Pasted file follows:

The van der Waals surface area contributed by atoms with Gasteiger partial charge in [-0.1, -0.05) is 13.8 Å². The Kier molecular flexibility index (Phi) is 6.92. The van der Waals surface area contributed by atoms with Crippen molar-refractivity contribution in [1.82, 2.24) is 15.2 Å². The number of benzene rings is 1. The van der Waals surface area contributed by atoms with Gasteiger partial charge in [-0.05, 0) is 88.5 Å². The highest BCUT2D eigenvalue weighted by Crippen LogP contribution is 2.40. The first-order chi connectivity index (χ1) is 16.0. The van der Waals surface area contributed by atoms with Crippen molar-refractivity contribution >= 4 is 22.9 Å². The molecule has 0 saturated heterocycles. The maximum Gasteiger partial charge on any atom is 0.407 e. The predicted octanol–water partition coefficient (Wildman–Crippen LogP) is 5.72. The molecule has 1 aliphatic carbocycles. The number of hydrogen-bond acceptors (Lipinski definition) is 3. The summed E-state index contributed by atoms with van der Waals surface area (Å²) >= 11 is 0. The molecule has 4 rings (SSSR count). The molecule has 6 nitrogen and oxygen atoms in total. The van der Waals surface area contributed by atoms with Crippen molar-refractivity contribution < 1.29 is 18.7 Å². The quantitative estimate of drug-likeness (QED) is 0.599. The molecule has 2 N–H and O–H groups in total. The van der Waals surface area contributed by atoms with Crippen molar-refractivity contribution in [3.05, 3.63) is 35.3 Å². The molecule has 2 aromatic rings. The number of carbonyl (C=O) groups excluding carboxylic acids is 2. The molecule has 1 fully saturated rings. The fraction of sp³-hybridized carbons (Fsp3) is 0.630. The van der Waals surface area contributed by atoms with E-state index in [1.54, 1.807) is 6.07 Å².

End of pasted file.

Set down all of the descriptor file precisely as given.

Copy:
The van der Waals surface area contributed by atoms with Gasteiger partial charge in [-0.1, -0.05) is 13.8 Å². The Kier molecular flexibility index (Phi) is 6.92. The van der Waals surface area contributed by atoms with Crippen molar-refractivity contribution in [1.82, 2.24) is 15.2 Å². The number of benzene rings is 1. The van der Waals surface area contributed by atoms with Gasteiger partial charge in [-0.05, 0) is 88.5 Å². The highest BCUT2D eigenvalue weighted by Crippen LogP contribution is 2.40. The first-order chi connectivity index (χ1) is 16.0. The van der Waals surface area contributed by atoms with Crippen molar-refractivity contribution >= 4 is 22.9 Å². The molecule has 0 saturated heterocycles. The maximum Gasteiger partial charge on any atom is 0.407 e. The predicted octanol–water partition coefficient (Wildman–Crippen LogP) is 5.72. The molecule has 1 aliphatic carbocycles. The number of hydrogen-bond acceptors (Lipinski definition) is 3. The summed E-state index contributed by atoms with van der Waals surface area (Å²) >= 11 is 0. The molecule has 4 rings (SSSR count). The molecule has 6 nitrogen and oxygen atoms in total. The van der Waals surface area contributed by atoms with Crippen molar-refractivity contribution < 1.29 is 18.7 Å². The quantitative estimate of drug-likeness (QED) is 0.599. The molecule has 2 N–H and O–H groups in total. The van der Waals surface area contributed by atoms with Crippen molar-refractivity contribution in [3.05, 3.63) is 35.3 Å². The molecule has 2 aromatic rings. The number of carbonyl (C=O) groups excluding carboxylic acids is 2. The molecule has 1 fully saturated rings. The fraction of sp³-hybridized carbons (Fsp3) is 0.630. The van der Waals surface area contributed by atoms with E-state index in [1.54, 1.807) is 6.07 Å².